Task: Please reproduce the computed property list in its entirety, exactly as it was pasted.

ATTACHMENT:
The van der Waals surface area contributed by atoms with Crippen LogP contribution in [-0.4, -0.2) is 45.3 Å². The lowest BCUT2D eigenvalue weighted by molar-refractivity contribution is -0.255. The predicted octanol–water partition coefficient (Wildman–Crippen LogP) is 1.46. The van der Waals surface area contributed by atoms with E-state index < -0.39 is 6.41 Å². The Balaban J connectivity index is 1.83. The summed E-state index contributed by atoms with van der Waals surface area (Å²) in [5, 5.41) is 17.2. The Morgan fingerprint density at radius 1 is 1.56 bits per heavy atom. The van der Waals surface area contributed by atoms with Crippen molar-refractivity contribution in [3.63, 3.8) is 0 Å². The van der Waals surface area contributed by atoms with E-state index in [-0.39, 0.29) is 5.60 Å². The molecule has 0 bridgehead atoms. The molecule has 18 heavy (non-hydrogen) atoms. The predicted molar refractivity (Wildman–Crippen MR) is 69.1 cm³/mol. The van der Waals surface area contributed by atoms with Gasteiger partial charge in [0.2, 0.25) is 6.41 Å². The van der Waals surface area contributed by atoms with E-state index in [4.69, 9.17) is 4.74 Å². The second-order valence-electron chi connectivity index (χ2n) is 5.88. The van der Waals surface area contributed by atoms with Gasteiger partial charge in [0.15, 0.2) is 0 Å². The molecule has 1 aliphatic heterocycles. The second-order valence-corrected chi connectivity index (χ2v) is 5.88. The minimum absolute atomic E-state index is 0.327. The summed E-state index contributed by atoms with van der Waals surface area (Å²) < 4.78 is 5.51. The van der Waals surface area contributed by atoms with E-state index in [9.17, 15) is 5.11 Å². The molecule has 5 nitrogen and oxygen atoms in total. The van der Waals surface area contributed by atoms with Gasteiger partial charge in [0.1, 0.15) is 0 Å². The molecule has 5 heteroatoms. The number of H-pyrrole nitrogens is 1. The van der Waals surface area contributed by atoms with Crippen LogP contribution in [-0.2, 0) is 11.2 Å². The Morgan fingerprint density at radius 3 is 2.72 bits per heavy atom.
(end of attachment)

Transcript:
The van der Waals surface area contributed by atoms with Crippen LogP contribution in [-0.4, -0.2) is 45.3 Å². The lowest BCUT2D eigenvalue weighted by molar-refractivity contribution is -0.255. The predicted octanol–water partition coefficient (Wildman–Crippen LogP) is 1.46. The van der Waals surface area contributed by atoms with E-state index < -0.39 is 6.41 Å². The Balaban J connectivity index is 1.83. The summed E-state index contributed by atoms with van der Waals surface area (Å²) in [5, 5.41) is 17.2. The Morgan fingerprint density at radius 1 is 1.56 bits per heavy atom. The van der Waals surface area contributed by atoms with Crippen molar-refractivity contribution in [3.63, 3.8) is 0 Å². The van der Waals surface area contributed by atoms with E-state index in [-0.39, 0.29) is 5.60 Å². The molecule has 0 bridgehead atoms. The molecule has 18 heavy (non-hydrogen) atoms. The predicted molar refractivity (Wildman–Crippen MR) is 69.1 cm³/mol. The van der Waals surface area contributed by atoms with Gasteiger partial charge in [0.2, 0.25) is 6.41 Å². The van der Waals surface area contributed by atoms with E-state index in [4.69, 9.17) is 4.74 Å². The second-order valence-electron chi connectivity index (χ2n) is 5.88. The van der Waals surface area contributed by atoms with Gasteiger partial charge in [0.15, 0.2) is 0 Å². The molecule has 1 aliphatic heterocycles. The second-order valence-corrected chi connectivity index (χ2v) is 5.88. The minimum absolute atomic E-state index is 0.327. The summed E-state index contributed by atoms with van der Waals surface area (Å²) < 4.78 is 5.51. The van der Waals surface area contributed by atoms with E-state index in [9.17, 15) is 5.11 Å². The molecule has 5 nitrogen and oxygen atoms in total. The van der Waals surface area contributed by atoms with Gasteiger partial charge in [0.1, 0.15) is 0 Å². The molecule has 5 heteroatoms. The number of H-pyrrole nitrogens is 1. The van der Waals surface area contributed by atoms with Crippen LogP contribution in [-0.2, 0) is 11.2 Å². The Morgan fingerprint density at radius 3 is 2.72 bits per heavy atom.